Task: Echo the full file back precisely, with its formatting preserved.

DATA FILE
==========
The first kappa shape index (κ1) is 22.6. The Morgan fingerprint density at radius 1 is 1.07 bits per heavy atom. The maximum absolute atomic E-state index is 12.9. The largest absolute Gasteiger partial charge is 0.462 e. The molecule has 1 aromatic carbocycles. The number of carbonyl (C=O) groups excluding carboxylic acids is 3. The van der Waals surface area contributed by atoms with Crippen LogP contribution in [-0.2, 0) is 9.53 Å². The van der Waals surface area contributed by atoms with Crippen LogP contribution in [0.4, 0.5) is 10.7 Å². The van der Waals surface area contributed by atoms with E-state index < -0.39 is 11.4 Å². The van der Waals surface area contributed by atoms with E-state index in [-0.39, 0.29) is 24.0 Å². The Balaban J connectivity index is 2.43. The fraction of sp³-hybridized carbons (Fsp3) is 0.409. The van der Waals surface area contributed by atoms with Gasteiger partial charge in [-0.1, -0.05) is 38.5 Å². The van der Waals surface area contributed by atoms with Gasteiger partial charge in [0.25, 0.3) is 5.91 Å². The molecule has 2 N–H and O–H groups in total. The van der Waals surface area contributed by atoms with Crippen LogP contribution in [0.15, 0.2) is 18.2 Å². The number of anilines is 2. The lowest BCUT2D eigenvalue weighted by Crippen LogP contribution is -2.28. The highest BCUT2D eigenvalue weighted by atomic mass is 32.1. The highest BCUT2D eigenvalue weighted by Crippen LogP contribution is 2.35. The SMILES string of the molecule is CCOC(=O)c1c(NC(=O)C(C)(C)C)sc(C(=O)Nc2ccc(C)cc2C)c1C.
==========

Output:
The first kappa shape index (κ1) is 22.6. The Morgan fingerprint density at radius 1 is 1.07 bits per heavy atom. The maximum absolute atomic E-state index is 12.9. The largest absolute Gasteiger partial charge is 0.462 e. The molecule has 1 aromatic carbocycles. The number of carbonyl (C=O) groups excluding carboxylic acids is 3. The van der Waals surface area contributed by atoms with Crippen LogP contribution in [-0.2, 0) is 9.53 Å². The van der Waals surface area contributed by atoms with Crippen LogP contribution in [0.4, 0.5) is 10.7 Å². The van der Waals surface area contributed by atoms with E-state index < -0.39 is 11.4 Å². The van der Waals surface area contributed by atoms with E-state index in [-0.39, 0.29) is 24.0 Å². The Balaban J connectivity index is 2.43. The fraction of sp³-hybridized carbons (Fsp3) is 0.409. The van der Waals surface area contributed by atoms with Gasteiger partial charge in [-0.1, -0.05) is 38.5 Å². The van der Waals surface area contributed by atoms with Gasteiger partial charge in [0.25, 0.3) is 5.91 Å². The molecule has 2 N–H and O–H groups in total. The van der Waals surface area contributed by atoms with Crippen LogP contribution in [0.15, 0.2) is 18.2 Å². The number of anilines is 2. The lowest BCUT2D eigenvalue weighted by Crippen LogP contribution is -2.28. The highest BCUT2D eigenvalue weighted by atomic mass is 32.1. The highest BCUT2D eigenvalue weighted by Crippen LogP contribution is 2.35. The SMILES string of the molecule is CCOC(=O)c1c(NC(=O)C(C)(C)C)sc(C(=O)Nc2ccc(C)cc2C)c1C.